FATCA prosecution implicate first criminal liability case of it's kind
This month marks the first time the US Justice Department has brought criminal charges against an individual for violating tax reporting requirements as established under FATCA (the Foreign Account Tax Compliance Act).
The landmark case arose after the owner of an overseas broker agency and investment management company located in Belize & Panama, pleaded guilty to counts of money laundering conspiracy. There had been evidence to suggest that he had been fraudulently manipulating the shares of over 50 US-based trading companies and then laundering up to a quarter of a million USD in profits using at least five vehicles disguised as offshore legal firms.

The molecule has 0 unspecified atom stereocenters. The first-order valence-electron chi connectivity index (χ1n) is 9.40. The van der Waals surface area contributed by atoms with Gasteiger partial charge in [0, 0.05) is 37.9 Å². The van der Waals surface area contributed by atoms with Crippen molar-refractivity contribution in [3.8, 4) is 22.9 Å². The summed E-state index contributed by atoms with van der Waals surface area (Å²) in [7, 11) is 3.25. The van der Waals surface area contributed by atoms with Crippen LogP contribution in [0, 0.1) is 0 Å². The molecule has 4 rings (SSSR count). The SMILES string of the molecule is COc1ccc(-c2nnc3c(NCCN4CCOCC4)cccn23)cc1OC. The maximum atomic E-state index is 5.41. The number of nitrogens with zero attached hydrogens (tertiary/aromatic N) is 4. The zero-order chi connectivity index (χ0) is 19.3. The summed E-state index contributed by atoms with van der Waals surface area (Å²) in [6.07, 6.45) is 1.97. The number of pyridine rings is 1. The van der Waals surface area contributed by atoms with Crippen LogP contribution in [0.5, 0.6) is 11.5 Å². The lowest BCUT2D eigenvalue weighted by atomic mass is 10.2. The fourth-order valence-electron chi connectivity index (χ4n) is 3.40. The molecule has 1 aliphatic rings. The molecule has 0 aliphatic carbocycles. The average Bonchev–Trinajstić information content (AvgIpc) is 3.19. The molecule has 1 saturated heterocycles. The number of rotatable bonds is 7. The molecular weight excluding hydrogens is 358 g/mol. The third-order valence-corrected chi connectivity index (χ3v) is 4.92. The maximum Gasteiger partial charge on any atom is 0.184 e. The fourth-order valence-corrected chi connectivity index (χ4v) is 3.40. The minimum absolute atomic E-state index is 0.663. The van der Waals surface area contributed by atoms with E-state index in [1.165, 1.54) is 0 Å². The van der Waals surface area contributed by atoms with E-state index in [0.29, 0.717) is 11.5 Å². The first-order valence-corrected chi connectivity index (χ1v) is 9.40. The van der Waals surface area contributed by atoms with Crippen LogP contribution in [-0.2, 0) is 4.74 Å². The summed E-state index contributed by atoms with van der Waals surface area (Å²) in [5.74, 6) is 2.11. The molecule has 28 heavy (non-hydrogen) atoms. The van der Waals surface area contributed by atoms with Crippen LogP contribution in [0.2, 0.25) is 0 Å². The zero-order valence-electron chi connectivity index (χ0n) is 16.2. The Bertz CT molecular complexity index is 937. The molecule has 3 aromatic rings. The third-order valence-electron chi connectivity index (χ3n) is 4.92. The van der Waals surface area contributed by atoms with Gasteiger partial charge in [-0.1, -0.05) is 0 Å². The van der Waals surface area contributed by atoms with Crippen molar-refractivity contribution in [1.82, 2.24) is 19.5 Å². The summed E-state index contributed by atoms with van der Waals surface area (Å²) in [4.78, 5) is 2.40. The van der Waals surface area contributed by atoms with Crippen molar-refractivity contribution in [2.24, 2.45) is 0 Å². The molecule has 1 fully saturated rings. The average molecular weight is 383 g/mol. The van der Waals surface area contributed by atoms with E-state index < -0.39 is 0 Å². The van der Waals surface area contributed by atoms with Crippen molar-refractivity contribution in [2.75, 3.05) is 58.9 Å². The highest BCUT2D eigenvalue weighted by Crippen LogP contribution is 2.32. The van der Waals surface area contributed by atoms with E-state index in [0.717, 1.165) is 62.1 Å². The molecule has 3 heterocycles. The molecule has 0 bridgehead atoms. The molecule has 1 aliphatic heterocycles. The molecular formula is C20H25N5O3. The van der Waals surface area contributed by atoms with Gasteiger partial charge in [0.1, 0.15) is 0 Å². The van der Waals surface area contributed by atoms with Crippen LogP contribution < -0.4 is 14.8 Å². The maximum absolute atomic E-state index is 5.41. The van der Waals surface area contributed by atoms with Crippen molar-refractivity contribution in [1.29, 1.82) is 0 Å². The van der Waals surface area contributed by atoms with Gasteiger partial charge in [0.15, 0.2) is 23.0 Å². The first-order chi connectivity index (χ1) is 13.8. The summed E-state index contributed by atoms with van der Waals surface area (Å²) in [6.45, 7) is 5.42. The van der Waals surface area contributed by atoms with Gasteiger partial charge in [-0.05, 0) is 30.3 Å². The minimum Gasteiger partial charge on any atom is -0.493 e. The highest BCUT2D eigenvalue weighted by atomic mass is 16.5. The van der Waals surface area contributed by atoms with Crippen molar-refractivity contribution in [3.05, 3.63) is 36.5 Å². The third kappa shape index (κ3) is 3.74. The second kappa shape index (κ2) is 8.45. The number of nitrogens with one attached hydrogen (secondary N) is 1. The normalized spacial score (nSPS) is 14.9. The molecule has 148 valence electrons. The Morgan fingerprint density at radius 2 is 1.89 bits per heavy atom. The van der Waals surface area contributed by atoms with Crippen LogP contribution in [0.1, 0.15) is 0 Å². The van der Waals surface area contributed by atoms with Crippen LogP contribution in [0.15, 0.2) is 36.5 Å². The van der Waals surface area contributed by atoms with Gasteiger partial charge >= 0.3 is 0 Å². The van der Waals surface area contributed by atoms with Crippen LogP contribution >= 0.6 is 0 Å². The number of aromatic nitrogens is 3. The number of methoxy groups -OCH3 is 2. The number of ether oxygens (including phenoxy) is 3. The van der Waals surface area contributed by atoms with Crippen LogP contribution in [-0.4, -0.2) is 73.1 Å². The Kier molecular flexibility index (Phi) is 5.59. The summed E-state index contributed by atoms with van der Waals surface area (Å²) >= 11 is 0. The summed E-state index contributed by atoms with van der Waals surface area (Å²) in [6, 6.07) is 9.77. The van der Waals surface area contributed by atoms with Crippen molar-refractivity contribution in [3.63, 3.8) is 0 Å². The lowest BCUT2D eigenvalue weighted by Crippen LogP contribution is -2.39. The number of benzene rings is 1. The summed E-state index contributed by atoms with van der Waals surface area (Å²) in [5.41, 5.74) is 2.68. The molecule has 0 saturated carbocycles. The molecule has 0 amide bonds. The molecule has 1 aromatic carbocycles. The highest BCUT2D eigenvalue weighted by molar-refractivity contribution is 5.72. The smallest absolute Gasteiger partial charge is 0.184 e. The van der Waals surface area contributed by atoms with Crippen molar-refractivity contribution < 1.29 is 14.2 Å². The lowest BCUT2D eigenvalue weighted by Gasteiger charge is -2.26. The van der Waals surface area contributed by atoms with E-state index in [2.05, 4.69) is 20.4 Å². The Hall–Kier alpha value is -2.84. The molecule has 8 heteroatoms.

According to the prosecution, the defendants’ scheme was helping US clients to avoid their reporting requirements to the IRS by being able to hide their proceeds being generated by the manipulation of stock transactions via the shell companies and their nominees appropriately.
With the FATCA provisions only coming into ruling from July 2014, combined with the Justice Department’s reporting requirements showing no signs of stopping, this case is the first of many criminal prosecutions we are likely to see involving violations of FATCA’s provisions in future.
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